MALIBU EXPRESS

Color, 1985, 92m. / Directed by Andy Sidaris / Starring Darby Hinton, Sybil Danning / Ventura (US R0 NTSC)


HARD TICKET TO HAWAII

Color, 1987, 96m. / Directed by Andy Sidaris / Starring Ronn Moss, Hope Marie Carlton / Ventura (US R0 NTSC)


PICASSO TRIGGER

Color, 1988, 99m. / Directed by Andy Sidaris / Starring Steve Bond, Dona Speir / Ventura (US R0 NTSC)


SAVAGE BEACH

Color, 1989, 92m. / Directed by Andy Sidaris / Starring Dona Speir, Michael Shane / Ventura (US R0 NTSC)


GUNS

Color, 1990, 96m. / Directed by Andy Sidaris / Starring Erik Estrada, Donna Vasquez / Ventura (US R0 NTSC)


DO OR DIE

Color, 1991, 97m. / Directed by Andy Sidaris / Starring Pat Morita, Erik Estrada / Ventura (US R0 NTSC)


HARD HUNTED

Color, 1992, 93m. / Directed by Andy Sidaris / Starring Dona Speir, Roberta Vasquez / Ventura (US R0 NTSC)


ENEMY GOLD

Color, 1993, 90m. / Directed by Drew Sidaris / Starring Bruce Penhall, Julie Strain / Ventura (US R0 NTSC)


Okay, let's talk about Andy Sidaris. Anyone who's tuned into cable TV after 11 p.m. or browsed through a video store dating back more than five years will recognize many of this man's titles, all plastered across video boxes crammed with bikini-clad babes toting massive firepower. Exotic locations, absurd plots, and debatable acting are just the icing on the cake here while Andy focuses on what these DVDs succintly refer to as his three "B"s: babes, bombs, and bullets... all given their own icons on the DVD chapter listings to boot.

The Sidaris legacy really began with Malibu Express, a fun, gender-reversed, semi-remake of his moderately popular '73 drive-in hit, Stacey!. The mixture of bright locales, ample women (including Sybil Danning as a voluptuous contessa spy), buff dudes, and senseless action established an immediate pattern for success, and while there is something resembling a storyline, most viewers have been too distracted by the luscious candy colors, half-naked centerfolds, and giddy explosions to notice. Here we meet the first of the Abilene detective dynasty, Cody (soap actor Darby Hinton), who is pressed into service to investigate secret international conspiracies involving a computer equipment pipeline to the Soviet Union which threatens to make America's most vulnerable secrets prey for the enemy. His search leads to the hoity toity Chamberlain estate, run by the lady of the house, Lady Lillian (Niki Dantine). Soon the randy butler (who also has a few secrets) winds up dead while Cody's splashing around in the pool; with the bad guys closing in and the super-stacked women piling up, Cody quickly finds himself running out of time. (In case you were wondering, the title comes from the detective's boat.) Danning fans tend to revere this film, and with good reason; despite her supporting role status, she easily swipes all of her scenes thanks to an eye-popping parade of outfits and a surprisingly funny script, peppered with silly one-liners and bizarre slapstick comedy which makes the plentiful violence impossible to take seriously. The film is also one of Sidaris' slickest on the technical front, with its cheeky '80s fashions, cars, and weaponry captured in razor sharp detail. (Shame about those tacky computer opening credits, though!) Even if you're too young to remember the Reagan years, this one offers a time capsule of the era's All-American entertainment.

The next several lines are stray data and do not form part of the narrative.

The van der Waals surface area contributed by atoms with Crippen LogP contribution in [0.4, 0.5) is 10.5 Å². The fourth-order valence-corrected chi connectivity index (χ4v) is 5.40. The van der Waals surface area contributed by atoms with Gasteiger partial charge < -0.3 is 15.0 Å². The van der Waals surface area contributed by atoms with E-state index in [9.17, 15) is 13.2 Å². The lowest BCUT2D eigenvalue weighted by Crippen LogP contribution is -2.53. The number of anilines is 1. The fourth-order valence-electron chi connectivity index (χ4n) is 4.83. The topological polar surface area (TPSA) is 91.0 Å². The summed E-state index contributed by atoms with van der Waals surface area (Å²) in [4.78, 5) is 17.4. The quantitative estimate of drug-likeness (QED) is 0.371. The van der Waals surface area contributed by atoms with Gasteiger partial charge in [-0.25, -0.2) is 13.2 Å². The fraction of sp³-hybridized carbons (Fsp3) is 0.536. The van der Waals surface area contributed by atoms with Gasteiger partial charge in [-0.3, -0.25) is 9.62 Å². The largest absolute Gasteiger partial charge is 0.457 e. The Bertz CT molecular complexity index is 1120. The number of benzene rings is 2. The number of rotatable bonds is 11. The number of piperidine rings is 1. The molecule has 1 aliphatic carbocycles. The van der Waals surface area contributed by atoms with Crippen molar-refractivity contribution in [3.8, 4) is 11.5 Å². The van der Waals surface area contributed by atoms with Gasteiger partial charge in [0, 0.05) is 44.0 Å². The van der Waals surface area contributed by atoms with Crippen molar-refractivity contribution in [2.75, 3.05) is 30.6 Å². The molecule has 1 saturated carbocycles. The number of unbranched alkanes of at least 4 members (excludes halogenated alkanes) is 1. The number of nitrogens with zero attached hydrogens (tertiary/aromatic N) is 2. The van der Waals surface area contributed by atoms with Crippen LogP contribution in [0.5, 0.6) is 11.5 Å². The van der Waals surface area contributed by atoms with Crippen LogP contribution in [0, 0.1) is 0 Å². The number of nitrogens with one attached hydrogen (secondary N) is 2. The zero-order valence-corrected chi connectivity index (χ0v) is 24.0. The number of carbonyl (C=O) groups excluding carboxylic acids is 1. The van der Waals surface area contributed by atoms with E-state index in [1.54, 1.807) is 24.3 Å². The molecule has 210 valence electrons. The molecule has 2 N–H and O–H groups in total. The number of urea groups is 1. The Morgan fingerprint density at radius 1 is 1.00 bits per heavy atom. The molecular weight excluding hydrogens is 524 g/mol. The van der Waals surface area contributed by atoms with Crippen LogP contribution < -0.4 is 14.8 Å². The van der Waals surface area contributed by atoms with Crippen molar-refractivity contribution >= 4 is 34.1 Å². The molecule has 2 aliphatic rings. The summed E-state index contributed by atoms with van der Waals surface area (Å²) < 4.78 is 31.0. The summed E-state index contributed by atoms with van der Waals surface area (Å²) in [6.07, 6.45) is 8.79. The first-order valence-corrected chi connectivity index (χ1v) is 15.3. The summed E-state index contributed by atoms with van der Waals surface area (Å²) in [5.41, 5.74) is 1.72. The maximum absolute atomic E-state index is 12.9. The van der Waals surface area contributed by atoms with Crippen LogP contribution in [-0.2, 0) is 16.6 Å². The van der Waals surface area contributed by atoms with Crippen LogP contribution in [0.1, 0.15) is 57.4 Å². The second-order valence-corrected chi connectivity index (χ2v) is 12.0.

The success of Malibu Express on the drive-in and video circuit naturally inspired a sequel two years later, Hard Ticket to Hawaii (the first Sidaris title released on DVD). In the weird postmodern Sidaris universe, Hard Ticket takes place both within and outside the world of its predecessor, where hero Cody Abilene has taken off to become a Hollywood actor (with a Malibu Express poster adorning one character's houseboat boudoir). Now we have Rowdy Abilene (Ronn Moss), sent by the Agency to help out regular crimefighting duo Donna (Dona Speir) and Taryn (Hope Marie Carlton) after they stumble across a cache of gems being routed to ruthless bar owner and crime kingpin Seth Romero (Rodrigo Obregon). When the ladies aren't too busy hopping in and out of their skimpy costumes, various deadly instruments are used against the bad guys including a gory razor frisbee trick and, most memorably, a huge killer snake pumped up with toxic chemicals. Oh yeah, and lots of stuff blows up for no reason, and you get lots of Hawaiian travelog footage to justify Andy's business expense sheet. Pure late night heaven.